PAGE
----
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Old 07-09-2019, 10:47 AM
 
Location: Squirrel Tree
1,201 posts, read 267,587 times
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One thing I've noticed that a lot of people here do is save old cooking oil. My dad used to keep used vegetable (corn, soybean, etc) oil in a giant jam jar until it developed a deep brown color. Other families save them in coffee cans.

This is a constant across the board ethnically and socioeconomically, I think. I don't do it because I use the spray from Dollar Tree which has no fat.

Where does the NYC tradition of saving cooking oil come from? I heard other states save pork oil instead so that it gives a flavor to the foods, but it seems to serve no purpose other than economy in NYC.
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Old 07-09-2019, 11:06 AM
 
Location: New York, NY
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I pour my cooking grease, fat and oils into a tin can I keep in the freezer. I do it as to not clog up the drain. Once the can is full, I toss it.
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Old 07-09-2019, 11:07 AM
 
Location: Squirrel Tree
1,201 posts, read 267,587 times
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Quote:
Originally Posted by WhyRUMad View Post
I pour my cooking grease, fat and oils into a tin can I keep in the freezer. I do it as to not clog up the drain. Once the can is full, I toss it.
Do you keep it for reuse?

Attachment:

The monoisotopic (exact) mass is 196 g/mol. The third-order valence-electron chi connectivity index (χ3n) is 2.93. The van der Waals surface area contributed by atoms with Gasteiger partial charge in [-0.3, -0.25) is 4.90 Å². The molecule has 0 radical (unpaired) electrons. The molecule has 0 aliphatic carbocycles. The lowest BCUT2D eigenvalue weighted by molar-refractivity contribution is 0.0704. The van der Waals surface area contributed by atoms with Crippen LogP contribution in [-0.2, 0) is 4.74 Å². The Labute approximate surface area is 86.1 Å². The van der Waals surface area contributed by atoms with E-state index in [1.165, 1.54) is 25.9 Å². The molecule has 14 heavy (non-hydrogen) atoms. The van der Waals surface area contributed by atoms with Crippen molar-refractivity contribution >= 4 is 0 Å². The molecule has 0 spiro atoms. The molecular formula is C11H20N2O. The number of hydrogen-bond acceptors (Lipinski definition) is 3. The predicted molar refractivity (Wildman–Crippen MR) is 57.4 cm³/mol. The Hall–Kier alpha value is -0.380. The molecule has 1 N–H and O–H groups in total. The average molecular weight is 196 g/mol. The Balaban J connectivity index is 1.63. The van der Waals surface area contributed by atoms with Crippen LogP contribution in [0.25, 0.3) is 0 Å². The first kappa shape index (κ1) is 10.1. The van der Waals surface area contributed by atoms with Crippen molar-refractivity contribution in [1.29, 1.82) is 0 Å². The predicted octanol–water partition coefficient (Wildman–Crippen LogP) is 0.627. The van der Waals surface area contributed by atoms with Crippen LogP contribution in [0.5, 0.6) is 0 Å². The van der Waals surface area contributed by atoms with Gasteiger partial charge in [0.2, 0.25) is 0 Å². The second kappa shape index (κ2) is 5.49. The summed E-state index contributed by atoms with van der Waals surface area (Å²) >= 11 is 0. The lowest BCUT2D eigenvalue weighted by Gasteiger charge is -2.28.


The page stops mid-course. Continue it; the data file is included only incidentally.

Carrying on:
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Old 07-09-2019, 03:03 PM
 
Location: Central, NJ
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I've never known anyone to reuse it. We always (and still do) kept it in a can so it didn't clog the drains. It's a mix of stuff drained off of different foods, so I don't even know what it would be good for. I think I've heard of (either read in a book or saw a movie or something, so don't know how true it is) people using bacon fat? It's all garbage as far as I'm concerned!
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Old 07-09-2019, 03:16 PM
 
20,756 posts, read 13,756,075 times
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Quote:
Originally Posted by Irish Eyes View Post
I've never known anyone to reuse it. We always (and still do) kept it in a can so it didn't clog the drains. It's a mix of stuff drained off of different foods, so I don't even know what it would be good for. I think I've heard of (either read in a book or saw a movie or something, so don't know how true it is) people using bacon fat? It's all garbage as far as I'm concerned!
Fat from cooking certain pork items like bacon is often saved and reused because of the flavor it imparts. Corn bread made from bacon drippings is wonderful.....


Restaurants and other places routinely reuse cooking oil. Stuff gets filtered, used again and maybe lather rinse and repeat until it has broken down, and or otherwise is rancid/usable.

Lower quality fast food and other places are famous for reusing cooking oil far too many times. It is one reason why fried foods are always greasy.

Think reason many housewives and others don't keep/reuse cooking oil is that less people fry foods as often compared to back in the day.

My AA friends tell me their moms/grandmothers or whoever don't fry chicken nearly as often compared to when they were coming up.

Same is true for pork/bacon drippings. There was a time when nearly every morning and or at least on weekend there was something fried for breakfast (eggs, bacon, ham steak, etc....). People have moved away from all that so what is the point of keeping oil/drippings that may sit for weeks (or months) before being used again. By that time the stuff has broken down and or gone rancid and shouldn't be used anyway.
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Old 07-09-2019, 03:31 PM
 
Location: Squirrel Tree
1,201 posts, read 267,587 times
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Quote:
Originally Posted by BugsyPal View Post